Disclosure: This post is sponsored by the National Athletic Trainers’ Association (NATA) as part of their public awareness campaign, At Your Own Risk – Share Your Story.
Competitive Sports Are Fun, But Safety First!
Softball, Sports and Safety Precautions
I didn’t plan on being a “sports mom.” In fact, I am probably the last person you would ever expect to be a sports mom. Yet, here I am absolutely rocking it! Our family started by playing sports at the local playground level, but once the girls got a taste of softball they absolutely fell in love with the sport. With that intense love of the game comes the dedication and hard work perfecting their skills. The work that these kids put in takes a toll on their bodies and even emotions at times. I honestly had no idea what their bodies go through, but I soon learned because that’s what moms do! My daughters have experienced injuries to the shins, knees, face (black eyes), and, most recently, the chest. We’ve been relatively lucky; all have been minor injuries, but these examples are always a stark reminder of what can happen on the field.
So, with that in mind, we prepare! We always have at least one parent in attendance at an out of town game, and for practices we make sure that there is at least one parent watching from the sidelines. Our coach, while not a trained medical professional, has had years of experience with softball injuries. We have a few mandatory rules for our girls: wear your face masks, get good rest and hydrate, hydrate, hydrate! Being aware of what types of injuries are common in sports helps immensely with recovery, as you can’t play sports and expect to get away 100% unscathed. We all know that hydration is very important, especially in South Louisiana where temperatures often climb into the 90s. Therefore, our daughters start hydrating and eating properly 2-3 days before a tournament to give them the best shot of staying well throughout the weekend. Another example of our softball prep is that almost every parent on our team has a first aid kit within arm’s reach; all the kids become your kids when playing for a competitive team, and they know to locate a team parent and ask for help. If you come to our house after practice you will see knees or arms being iced down and elevated! We use the R.I.C.E. method: Rest, Ice, Compression, Elevate.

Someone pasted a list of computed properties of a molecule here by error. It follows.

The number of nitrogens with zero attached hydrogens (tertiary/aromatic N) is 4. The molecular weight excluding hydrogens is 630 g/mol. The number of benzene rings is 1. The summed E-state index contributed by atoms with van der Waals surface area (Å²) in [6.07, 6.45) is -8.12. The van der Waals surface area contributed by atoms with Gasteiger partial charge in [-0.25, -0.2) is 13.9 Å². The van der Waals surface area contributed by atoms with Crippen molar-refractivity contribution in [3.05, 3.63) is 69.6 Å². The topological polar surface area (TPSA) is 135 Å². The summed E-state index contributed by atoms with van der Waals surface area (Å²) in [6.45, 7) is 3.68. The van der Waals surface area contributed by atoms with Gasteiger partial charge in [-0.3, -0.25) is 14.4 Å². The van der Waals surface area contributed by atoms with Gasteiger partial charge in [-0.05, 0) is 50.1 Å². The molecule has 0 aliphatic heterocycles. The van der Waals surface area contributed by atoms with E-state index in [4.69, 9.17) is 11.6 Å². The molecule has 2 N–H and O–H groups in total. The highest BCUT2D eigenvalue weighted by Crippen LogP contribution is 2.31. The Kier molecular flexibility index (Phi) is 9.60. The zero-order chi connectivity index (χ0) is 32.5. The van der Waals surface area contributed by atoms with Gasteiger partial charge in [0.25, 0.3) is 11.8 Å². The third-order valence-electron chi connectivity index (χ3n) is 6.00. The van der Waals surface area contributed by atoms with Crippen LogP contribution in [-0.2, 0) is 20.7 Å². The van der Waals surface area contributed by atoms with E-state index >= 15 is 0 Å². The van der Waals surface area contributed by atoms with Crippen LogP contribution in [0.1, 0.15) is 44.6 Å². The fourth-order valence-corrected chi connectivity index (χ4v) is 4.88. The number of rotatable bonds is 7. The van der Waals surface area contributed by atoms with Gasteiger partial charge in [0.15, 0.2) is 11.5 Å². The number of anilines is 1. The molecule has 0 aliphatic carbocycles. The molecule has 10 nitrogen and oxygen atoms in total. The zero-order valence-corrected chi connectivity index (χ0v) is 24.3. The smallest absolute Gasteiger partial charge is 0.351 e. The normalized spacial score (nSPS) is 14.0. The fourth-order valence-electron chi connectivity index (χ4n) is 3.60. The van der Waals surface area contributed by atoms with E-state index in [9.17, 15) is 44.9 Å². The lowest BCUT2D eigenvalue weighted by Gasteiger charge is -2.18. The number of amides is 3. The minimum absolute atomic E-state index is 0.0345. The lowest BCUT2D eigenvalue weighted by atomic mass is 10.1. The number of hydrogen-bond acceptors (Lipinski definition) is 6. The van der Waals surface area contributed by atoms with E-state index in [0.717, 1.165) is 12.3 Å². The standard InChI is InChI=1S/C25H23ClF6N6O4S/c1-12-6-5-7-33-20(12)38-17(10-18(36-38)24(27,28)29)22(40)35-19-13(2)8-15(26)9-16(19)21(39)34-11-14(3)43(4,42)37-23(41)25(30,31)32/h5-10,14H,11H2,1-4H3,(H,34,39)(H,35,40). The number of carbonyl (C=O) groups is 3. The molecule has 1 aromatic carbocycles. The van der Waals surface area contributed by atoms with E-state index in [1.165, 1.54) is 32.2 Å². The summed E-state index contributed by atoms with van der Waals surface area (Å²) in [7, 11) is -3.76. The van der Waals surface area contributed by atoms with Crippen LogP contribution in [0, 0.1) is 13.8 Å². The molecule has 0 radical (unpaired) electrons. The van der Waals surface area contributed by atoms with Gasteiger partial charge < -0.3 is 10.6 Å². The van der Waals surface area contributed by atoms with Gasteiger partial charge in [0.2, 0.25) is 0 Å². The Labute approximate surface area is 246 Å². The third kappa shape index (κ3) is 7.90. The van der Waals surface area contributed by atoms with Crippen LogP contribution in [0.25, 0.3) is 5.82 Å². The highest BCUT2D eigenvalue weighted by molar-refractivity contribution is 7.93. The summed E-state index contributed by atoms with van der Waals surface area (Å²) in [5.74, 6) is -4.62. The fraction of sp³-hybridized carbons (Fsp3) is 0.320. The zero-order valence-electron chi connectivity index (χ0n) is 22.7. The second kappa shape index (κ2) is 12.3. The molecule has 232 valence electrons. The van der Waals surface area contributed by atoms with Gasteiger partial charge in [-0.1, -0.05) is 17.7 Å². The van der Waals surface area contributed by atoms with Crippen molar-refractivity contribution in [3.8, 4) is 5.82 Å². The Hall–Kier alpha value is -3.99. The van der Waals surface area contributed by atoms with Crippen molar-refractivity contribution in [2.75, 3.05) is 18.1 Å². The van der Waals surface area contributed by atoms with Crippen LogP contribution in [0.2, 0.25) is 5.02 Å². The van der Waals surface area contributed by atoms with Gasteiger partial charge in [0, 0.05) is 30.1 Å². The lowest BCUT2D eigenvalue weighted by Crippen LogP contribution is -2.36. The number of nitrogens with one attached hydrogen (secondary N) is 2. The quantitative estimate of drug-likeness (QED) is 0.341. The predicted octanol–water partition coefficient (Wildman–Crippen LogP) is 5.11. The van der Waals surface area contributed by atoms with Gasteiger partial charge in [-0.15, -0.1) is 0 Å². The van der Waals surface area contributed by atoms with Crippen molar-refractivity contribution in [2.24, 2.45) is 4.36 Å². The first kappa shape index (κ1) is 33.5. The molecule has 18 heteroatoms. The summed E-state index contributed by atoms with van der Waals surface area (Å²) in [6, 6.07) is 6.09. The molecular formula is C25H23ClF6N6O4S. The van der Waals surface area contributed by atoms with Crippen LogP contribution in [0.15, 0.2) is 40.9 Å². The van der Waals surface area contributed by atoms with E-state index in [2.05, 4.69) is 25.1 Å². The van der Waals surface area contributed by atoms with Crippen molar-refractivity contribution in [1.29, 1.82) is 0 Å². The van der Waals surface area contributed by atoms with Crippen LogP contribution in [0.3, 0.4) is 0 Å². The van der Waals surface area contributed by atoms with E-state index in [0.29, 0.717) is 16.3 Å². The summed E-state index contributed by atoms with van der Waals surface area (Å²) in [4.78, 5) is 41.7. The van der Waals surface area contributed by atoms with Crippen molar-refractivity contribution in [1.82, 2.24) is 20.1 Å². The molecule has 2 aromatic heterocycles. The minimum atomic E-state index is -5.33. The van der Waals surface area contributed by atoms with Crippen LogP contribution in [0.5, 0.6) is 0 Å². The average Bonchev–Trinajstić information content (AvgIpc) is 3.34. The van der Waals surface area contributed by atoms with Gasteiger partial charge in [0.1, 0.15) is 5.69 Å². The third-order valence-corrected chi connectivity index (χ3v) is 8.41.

As parents, we are truly the children’s first line of protection; their bodies are still growing and they will often push themselves beyond safe limits if given the chance. Children don’t always “know better,” and it is our job as moms to make sure that we are incorporating medical knowledge and common sense. Making sure we as parents know what the emergency protocol is includes a lot of proactive asking and sometimes being “that mom” in the name of safety. Over the years I have learned the importance of listening to our kids when they are hurting, being aware of common sport injuries and looking for the warning signs, not allowing them play through an injury (no matter what) and most importantly reinforcing to them that in the idea the goal is to be having fun through sports.
At Your Own Risk also has a few tips to keep in mind as our kids start playing sports:
1) Determine who will provide medical care during a practice or game
2) Determine the coach’s training and experience
3) Ensure the team or venue is prepared for an emergency
4) Confirm there is appropriate safety equipment
5) Make sure your child is ready for physical activity
6) Make it fun
7) Know the signs and symptoms of common injuries
Download The Parent Checklist for Youth Sports Safety to learn more.
These are all excellent tips whether your children are just starting out at the playground level or have been playing competitively for many years. Common sense goes a long way; if you suspect an injury, take them immediately to an urgent care or emergency room. Sports are great for both our kids and families; it’s a lot of work, but it’s brought our family closer than ever and taught all of us some lifelong lessons!
Do your kids play sports? Have they been injured? Do you have an athletic trainer on the side lines? We would be honored if you would share your story! #MyStoryWithNATA
Here in New Orleans, Children’s Hospital offers a variety of services (Emergency Room, Urgent Care, Concussion Clinic, etc) that may be of assistance should the need arise with any sports related injury.
Note :: NATA is not affiliated with CHNOLA but we thought it was important to share this local resource.
About Stacey Autin
Hi, I’m Stacey! I’m 40+ years old raising 3 girls in Metairie with my partner of 17 years. We spend a lot of time at the softball field! I try to stay as active as I can in my own life and believe that I am my daughters’ first line of defense when it comes to safety on the ball field.